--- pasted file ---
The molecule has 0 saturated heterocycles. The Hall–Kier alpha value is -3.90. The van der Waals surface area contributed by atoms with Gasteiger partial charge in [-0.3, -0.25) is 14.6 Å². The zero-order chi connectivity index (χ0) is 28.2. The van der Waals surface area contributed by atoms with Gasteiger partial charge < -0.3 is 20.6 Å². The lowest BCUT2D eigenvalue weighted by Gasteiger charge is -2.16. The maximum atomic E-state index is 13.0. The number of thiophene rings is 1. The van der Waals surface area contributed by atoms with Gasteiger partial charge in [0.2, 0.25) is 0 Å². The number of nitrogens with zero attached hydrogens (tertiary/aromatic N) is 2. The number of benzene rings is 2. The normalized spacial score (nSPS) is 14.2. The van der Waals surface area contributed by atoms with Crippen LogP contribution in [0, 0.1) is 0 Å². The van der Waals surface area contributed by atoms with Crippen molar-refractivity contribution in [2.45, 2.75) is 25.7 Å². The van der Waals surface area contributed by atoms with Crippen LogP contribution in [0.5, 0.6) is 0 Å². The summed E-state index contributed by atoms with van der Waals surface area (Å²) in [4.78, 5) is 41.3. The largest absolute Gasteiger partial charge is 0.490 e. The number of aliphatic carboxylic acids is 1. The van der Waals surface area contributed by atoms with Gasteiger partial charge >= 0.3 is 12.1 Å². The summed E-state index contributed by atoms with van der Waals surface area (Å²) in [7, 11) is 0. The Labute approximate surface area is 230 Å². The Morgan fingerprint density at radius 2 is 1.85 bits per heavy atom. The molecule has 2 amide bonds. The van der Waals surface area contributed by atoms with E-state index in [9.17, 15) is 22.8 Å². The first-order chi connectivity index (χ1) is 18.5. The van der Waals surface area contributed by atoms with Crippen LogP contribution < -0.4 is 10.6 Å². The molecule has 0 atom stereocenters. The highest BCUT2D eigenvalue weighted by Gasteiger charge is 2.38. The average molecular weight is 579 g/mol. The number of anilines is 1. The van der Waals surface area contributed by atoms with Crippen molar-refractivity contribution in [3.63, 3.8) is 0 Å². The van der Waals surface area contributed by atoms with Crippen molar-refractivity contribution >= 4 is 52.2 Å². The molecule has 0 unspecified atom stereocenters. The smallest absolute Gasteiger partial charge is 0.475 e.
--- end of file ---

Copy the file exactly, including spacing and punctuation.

The molecule has 0 saturated heterocycles. The Hall–Kier alpha value is -3.90. The van der Waals surface area contributed by atoms with Gasteiger partial charge in [-0.3, -0.25) is 14.6 Å². The zero-order chi connectivity index (χ0) is 28.2. The van der Waals surface area contributed by atoms with Gasteiger partial charge < -0.3 is 20.6 Å². The lowest BCUT2D eigenvalue weighted by Gasteiger charge is -2.16. The maximum atomic E-state index is 13.0. The number of thiophene rings is 1. The van der Waals surface area contributed by atoms with Gasteiger partial charge in [0.2, 0.25) is 0 Å². The number of nitrogens with zero attached hydrogens (tertiary/aromatic N) is 2. The number of benzene rings is 2. The normalized spacial score (nSPS) is 14.2. The van der Waals surface area contributed by atoms with Crippen LogP contribution in [0, 0.1) is 0 Å². The van der Waals surface area contributed by atoms with Crippen molar-refractivity contribution in [2.45, 2.75) is 25.7 Å². The van der Waals surface area contributed by atoms with Crippen LogP contribution in [0.5, 0.6) is 0 Å². The summed E-state index contributed by atoms with van der Waals surface area (Å²) in [4.78, 5) is 41.3. The largest absolute Gasteiger partial charge is 0.490 e. The number of aliphatic carboxylic acids is 1. The van der Waals surface area contributed by atoms with Gasteiger partial charge >= 0.3 is 12.1 Å². The summed E-state index contributed by atoms with van der Waals surface area (Å²) in [7, 11) is 0. The Labute approximate surface area is 230 Å². The Morgan fingerprint density at radius 2 is 1.85 bits per heavy atom. The molecule has 2 amide bonds. The van der Waals surface area contributed by atoms with E-state index in [9.17, 15) is 22.8 Å². The first-order chi connectivity index (χ1) is 18.5. The van der Waals surface area contributed by atoms with Crippen LogP contribution < -0.4 is 10.6 Å². The molecule has 0 atom stereocenters. The highest BCUT2D eigenvalue weighted by Gasteiger charge is 2.38. The average molecular weight is 579 g/mol. The number of anilines is 1. The van der Waals surface area contributed by atoms with Crippen molar-refractivity contribution in [3.63, 3.8) is 0 Å². The van der Waals surface area contributed by atoms with Crippen molar-refractivity contribution >= 4 is 52.2 Å². The molecule has 0 unspecified atom stereocenters. The smallest absolute Gasteiger partial charge is 0.475 e.